Posts tagged with "Shelves":

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Specsheet > Objects of Common Space: Residential Furniture

Residential furnishings that range from the mundane to the otherworldly—here is a selection of new furniture that physically and conceptually reinvigorates traditional and expected forms. Kreten Side Table Souda Industrial, organic, and sculptural, each of these side tables is completely unique. Original pieces designed by Isaac Friedman-Heiman are created in Souda's Brooklyn studio by casting concrete into a spandex mold. This unique material combination delivers forms with naturally occurring air bubbles and color variations. The side tables are suitable for indoor and outdoor use. Hi-Lo Shelving Moving Mountains
Equally sculptural and functional, this shelving unit is comprised of common plywood, fractured marble, and bright blue paint. The juxtaposition of high and low materials underline the stepped form, creating a graphic play between textures and color.
Chaise Klein Agency
Cleverly nicknamed "the long chair," the Chaise exposes the strength of two materials: steel and leather. The design is afforded by rolled sheet metal that sustains the weight of the resting area on top of the seemingly floating plane.
Sylva Daybed Coil + Drift
Wood grain and textured fabric come together in this six-legged daybed. The white-oak base is composed of a rounded-edge frame and distinctive hand-shaped legs, which taper on two sides. The sumptuous cushion is crafted with subtle tufting and meticulous seaming.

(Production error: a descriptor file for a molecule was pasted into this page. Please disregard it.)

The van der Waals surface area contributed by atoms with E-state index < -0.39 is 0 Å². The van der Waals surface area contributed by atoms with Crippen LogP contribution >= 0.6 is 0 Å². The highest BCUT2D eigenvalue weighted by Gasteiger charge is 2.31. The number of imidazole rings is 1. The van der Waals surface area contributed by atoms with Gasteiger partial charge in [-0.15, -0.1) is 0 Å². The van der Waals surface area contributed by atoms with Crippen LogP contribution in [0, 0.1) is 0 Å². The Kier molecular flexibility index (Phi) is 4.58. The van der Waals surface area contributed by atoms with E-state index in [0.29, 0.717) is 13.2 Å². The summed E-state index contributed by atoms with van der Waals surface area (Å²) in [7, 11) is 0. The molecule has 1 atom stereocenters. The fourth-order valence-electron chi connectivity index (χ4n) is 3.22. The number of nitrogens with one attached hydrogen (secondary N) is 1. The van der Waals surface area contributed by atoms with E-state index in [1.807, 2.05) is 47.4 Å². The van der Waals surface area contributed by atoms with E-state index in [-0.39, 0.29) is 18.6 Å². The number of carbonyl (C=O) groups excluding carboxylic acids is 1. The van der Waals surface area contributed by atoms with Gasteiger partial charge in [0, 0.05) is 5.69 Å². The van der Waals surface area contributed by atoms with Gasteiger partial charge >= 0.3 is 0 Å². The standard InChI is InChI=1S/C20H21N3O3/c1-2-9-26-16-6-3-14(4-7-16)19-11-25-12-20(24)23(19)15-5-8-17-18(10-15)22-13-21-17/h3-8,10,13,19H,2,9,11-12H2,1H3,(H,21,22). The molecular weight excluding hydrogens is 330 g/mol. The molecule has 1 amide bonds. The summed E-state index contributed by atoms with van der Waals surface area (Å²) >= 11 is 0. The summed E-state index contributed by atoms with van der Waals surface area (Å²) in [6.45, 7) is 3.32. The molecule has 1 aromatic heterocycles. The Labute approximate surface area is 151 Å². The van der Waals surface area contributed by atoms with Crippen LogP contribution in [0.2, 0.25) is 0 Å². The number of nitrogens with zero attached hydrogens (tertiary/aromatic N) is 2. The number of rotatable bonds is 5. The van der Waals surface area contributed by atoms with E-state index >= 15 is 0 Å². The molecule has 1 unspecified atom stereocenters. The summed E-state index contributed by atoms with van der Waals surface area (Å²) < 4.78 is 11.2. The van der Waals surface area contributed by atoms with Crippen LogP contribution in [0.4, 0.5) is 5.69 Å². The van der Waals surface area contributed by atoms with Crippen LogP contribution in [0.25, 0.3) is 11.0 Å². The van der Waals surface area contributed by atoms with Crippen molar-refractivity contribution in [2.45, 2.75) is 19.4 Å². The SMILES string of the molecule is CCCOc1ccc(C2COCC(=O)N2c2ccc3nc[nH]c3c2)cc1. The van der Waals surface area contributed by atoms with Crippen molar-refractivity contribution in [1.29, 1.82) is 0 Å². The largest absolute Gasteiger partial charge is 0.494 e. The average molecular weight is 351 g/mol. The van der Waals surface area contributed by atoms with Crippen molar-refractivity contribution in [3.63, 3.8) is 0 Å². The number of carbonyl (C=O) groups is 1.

CAN 1 HAY
Ronan and Erwan Bouroullec designed CAN 1 to go beyond practicality and comfort to reinvigorate the entire idea of the sofa. Reinterpreted as something relaxed and accessible, it comes flat-packed and can be easily assembled at home from three basic elements: frame, cover, and cushions.
Slip Chair Erickson Aesthetics Made of matte Horween leather, wenge wood, and waved cord, this chair is elegantly assembled by inserting the wooden seat and legs into the seat back. The backside reveals the cord stitching that holds the tanned seatback taught.
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David Chipperfield’s Classical display cabinets take a cue from the Ionic column

Looking for a tasteful way to show off your collection of iconic postmodern teapots or architect-designed shoes? David Chipperfield may have the answer. Debuting during the London Design Festival, the "Ionic" display cases find the architect comfortably ordering classical bronze columns and ribbed glass panels. The cabinets have been developed for the David Gill Gallery. "David Gill encouraged me to think to create furniture outside of the normal commercial criteria—the furniture industry is interested in methods of production that are economical and where pieces sit within the marketplace—be that a sofa or a coffee table," Chipperfield said in a statement. "With David Gill, we were able to operate outside the conventional commercial furniture system. It was strange, and yet very interesting." The project evokes the fantasy of architects everywhere: the dream client, with little to no restrictions on vision and budget. "I still wanted to make a utilitarian object but didn't see utility as its primary concern—or the economy of means," Chipperfield continued. "I didn't have to worry about how it was made, just to make something beautiful out of beautiful materials, such as casting and bronze; things that normally lie beyond the possibilities of the commercial process and invest the object with a strong physical presence."